Science savvy female teens in Asia, east and south Europe and the Middle East represent their gender well. These ladies, on average, outperform their male counterparts on science tests for comprehension. In the United States, however, women still lag behind men in science achievement. Only Colombia and Liechtenstein exhibit a higher gap between the genders than the U.S., where boys performed 2.7 percent higher than girls, the New York Times shows (with an interactive plot).
Sixty-five developed countries took part in the test, which was given to 15-year-old students. In the majority of countries, girls dominated. The U.S., plus a handful of countries mostly in west north Europe and the Americas, showed the opposite trend.
The Times writes that the tests point to cultural differences in the incentives offered for learning math and science. Andreas Schleicher, the project leader behind the test, from the Organization for Economic Cooperation and Development, said that boys in the U.S. are more likely to see science as something relevant to their lives than girls.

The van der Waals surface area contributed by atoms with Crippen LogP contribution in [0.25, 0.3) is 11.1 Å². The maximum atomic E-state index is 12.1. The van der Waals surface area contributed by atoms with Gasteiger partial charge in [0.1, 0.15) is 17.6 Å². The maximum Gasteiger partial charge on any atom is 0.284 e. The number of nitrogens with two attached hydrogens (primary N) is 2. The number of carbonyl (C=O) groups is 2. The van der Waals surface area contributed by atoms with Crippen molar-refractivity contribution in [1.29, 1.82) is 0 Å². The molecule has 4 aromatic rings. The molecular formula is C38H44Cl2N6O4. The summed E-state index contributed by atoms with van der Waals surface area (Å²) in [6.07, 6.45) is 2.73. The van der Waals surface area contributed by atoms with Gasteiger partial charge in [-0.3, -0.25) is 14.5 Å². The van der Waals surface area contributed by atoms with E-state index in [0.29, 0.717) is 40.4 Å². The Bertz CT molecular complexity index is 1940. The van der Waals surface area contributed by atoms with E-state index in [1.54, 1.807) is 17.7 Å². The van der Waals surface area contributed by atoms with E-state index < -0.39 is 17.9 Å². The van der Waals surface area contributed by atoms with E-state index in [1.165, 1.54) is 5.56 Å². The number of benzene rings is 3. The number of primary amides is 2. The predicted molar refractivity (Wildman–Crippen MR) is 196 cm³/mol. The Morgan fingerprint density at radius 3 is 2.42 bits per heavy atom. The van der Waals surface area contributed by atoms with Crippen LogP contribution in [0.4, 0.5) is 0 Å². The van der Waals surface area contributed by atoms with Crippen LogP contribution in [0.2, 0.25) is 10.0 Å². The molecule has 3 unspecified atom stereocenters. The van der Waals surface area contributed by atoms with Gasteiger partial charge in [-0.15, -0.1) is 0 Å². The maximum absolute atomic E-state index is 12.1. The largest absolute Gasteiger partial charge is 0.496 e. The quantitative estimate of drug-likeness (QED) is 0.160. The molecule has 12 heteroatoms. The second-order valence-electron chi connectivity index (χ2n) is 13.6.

Christianne Corbett, a senior researcher at the American Association of University Women, agreed, saying, “we see that very early in childhood—around age 4—gender roles in occupations appear to be formed. Women are less likely to go into science careers, although they are clearly capable of succeeding.”
In contrast, Schleicher said, “for girls in some Arab countries”—such as Jordan, where girls outscored boys by an impressive 8 percent—“education is the only way to move up the social structure. It is one way to earn social mobility.”
Like soccer is for young men in some African and Latino countries, science may be the new ticket to financial and societal freedom for women around the world. Women in the U.S., Canada, Britain and other European nations might not have the same incentive to break free of cultural discouragement, but if they could overcome that barrier, the scientific playing field would only become a more diverse and fruitful arena.
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